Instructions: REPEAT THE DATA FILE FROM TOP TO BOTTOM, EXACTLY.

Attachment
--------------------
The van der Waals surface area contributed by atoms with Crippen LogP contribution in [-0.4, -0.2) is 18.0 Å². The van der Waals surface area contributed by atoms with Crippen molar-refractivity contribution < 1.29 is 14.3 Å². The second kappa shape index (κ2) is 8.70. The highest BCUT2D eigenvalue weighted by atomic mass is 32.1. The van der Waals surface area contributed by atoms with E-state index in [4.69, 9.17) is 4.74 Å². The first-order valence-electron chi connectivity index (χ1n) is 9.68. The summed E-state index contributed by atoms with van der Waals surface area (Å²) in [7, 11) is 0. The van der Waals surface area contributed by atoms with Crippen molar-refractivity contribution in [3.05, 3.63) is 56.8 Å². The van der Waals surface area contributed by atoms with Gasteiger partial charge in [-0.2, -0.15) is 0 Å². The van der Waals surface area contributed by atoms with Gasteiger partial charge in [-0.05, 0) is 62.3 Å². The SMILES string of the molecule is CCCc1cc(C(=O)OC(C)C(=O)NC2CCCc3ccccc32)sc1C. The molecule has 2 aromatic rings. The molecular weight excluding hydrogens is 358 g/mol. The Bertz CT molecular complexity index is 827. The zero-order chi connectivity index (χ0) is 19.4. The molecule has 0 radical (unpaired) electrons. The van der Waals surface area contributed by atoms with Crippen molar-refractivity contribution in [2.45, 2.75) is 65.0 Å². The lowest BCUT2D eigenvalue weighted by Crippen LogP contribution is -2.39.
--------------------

The van der Waals surface area contributed by atoms with Crippen LogP contribution in [-0.4, -0.2) is 18.0 Å². The van der Waals surface area contributed by atoms with Crippen molar-refractivity contribution < 1.29 is 14.3 Å². The second kappa shape index (κ2) is 8.70. The highest BCUT2D eigenvalue weighted by atomic mass is 32.1. The van der Waals surface area contributed by atoms with E-state index in [4.69, 9.17) is 4.74 Å². The first-order valence-electron chi connectivity index (χ1n) is 9.68. The summed E-state index contributed by atoms with van der Waals surface area (Å²) in [7, 11) is 0. The van der Waals surface area contributed by atoms with Crippen molar-refractivity contribution in [3.05, 3.63) is 56.8 Å². The van der Waals surface area contributed by atoms with Gasteiger partial charge in [-0.2, -0.15) is 0 Å². The van der Waals surface area contributed by atoms with Gasteiger partial charge in [-0.05, 0) is 62.3 Å². The SMILES string of the molecule is CCCc1cc(C(=O)OC(C)C(=O)NC2CCCc3ccccc32)sc1C. The molecule has 2 aromatic rings. The molecular weight excluding hydrogens is 358 g/mol. The Bertz CT molecular complexity index is 827. The zero-order chi connectivity index (χ0) is 19.4. The molecule has 0 radical (unpaired) electrons. The van der Waals surface area contributed by atoms with Crippen molar-refractivity contribution in [2.45, 2.75) is 65.0 Å². The lowest BCUT2D eigenvalue weighted by Crippen LogP contribution is -2.39.